There were personal crises as well. Playmate of the Year Dorothy Stratten was murdered in 1980. Hefner suffered a stroke in 1985.
And then, perhaps the most serious blow to the image: Hef got hitched. When Hefner married centerfold Kimberley Conrad in 1989, he stopped playing host and started playing daddy. The sign near the entrance of the Mansion was changed from "Playmates at play" to "Children at play."
.Hef's single self
When the couple separated two years ago and Hefner returned to bachelorhood, he was ready to party again. So was the country.
In November, Hefner went to Miami to watch a horse named in his honor compete in the Breeders' Cup. Ocean Drive, a local fashion magazine, devoted eight pages to his visit.
"He was treated like a god at the clubs," recalls Tom Austin, Ocean Drive's feature editor. "He traveled like an Arab sheik. He came in on a private plane and took up an entire floor at the hotel. No one does that anymore."
"I think there's a sort of celebratory mood," Hefner said. "There was a more conservative attitude in the '80s and early '90s and a certain amount of political correctness. It was the time of the Moral Majority. Young people who came of age during that period may be responding to that with some backlash."
The fear of AIDS might be keeping young people from staging a full-out sexual revolution, but more and more of them wouldn't mind watching one. In addition to Playboy's resurgence, other men's magazines, including Maxim and Lotus, are profitable newcomers to the United States, forcing competitors such as Details and Esquire to cater even more to the beer-and-babes audience.
But it's not just young men embracing the Playboy image.
Jewel wore a Playboy T-shirt to post-Grammy parties. Annie Leibovitz recently shot a scantily clad Jennifer Aniston at the Playboy Mansion for a Vanity Fair pictorial. Sarah Jessica Parker's character on HBO's "Sex and the City" sports a Playboy necklace.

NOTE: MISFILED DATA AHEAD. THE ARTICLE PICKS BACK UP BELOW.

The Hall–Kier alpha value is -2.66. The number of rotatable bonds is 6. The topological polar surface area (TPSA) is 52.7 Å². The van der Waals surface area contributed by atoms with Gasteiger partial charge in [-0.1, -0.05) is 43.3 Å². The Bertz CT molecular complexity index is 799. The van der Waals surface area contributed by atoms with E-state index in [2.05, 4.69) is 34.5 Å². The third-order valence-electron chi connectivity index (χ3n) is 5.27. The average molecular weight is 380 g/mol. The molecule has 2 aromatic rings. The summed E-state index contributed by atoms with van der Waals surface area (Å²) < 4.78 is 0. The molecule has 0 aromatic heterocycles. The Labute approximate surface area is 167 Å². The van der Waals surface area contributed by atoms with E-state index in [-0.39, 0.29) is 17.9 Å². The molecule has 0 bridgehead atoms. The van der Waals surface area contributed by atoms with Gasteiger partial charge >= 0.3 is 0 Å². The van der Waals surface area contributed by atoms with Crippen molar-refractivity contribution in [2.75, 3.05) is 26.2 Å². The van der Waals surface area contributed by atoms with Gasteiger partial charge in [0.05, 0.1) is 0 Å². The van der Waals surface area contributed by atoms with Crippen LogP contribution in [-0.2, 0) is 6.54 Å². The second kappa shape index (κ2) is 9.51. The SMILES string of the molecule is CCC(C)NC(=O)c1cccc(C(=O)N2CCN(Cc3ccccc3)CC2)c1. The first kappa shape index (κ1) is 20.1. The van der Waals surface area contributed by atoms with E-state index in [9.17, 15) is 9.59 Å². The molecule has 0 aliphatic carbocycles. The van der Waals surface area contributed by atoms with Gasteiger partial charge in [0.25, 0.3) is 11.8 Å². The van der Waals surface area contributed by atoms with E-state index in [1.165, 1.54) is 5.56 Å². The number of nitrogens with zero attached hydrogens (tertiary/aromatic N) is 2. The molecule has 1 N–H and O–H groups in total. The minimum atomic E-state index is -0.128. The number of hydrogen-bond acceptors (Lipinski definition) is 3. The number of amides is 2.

Feminist writer Susan Brownmiller is appalled. In 1970 she debated Hefner on "The Dick Cavett Show," arguing that women wouldn't truly be equal until Hefner came out with a cottontail attached to his rear end. She called him a "schmuck" then, and hasn't changed her mind. That other liberated women don't agree
with her is disappointing, she said.
"It seems to me that we've backslid tremendously about the exploitation of women," Brownmiller said from her home in New York. "This is a very non-militant time we're living in. People don't have a grasp anymore of what it means to work for political change. It's a silly time in America. When people buy this magazine, they think they're making some sort of statement."
Darren Star, who created "Sex and the City" as well as "Melrose Place," said the independent, sex-crazed women on his shows are no longer threatened by the bunny and, in fact, can embrace it.
"I think women who own their sexuality can embrace the fun that goes with that image without saying, `I'm a bimbo,' " he said. "They're not embarrassed by the fact that men are turned on by
That doesn't mean the centerfolds are now being recruited from Mensa. The Playmates haven't changed much over the years, and they won't as long as Hefner's in charge. His only official Playboy duty
these days is selecting the Playmate of the Month.
The rest of his time is spent enjoying the good life - the parties, the girlfriends, the late-night movies, the celebrity hobnobbing. The first time around, it was grand. The second time is
even better.
"If you were in the middle of the sexual revolution, it was kind of like a war," Hefner said. "This is rather like the ticker-tape parade."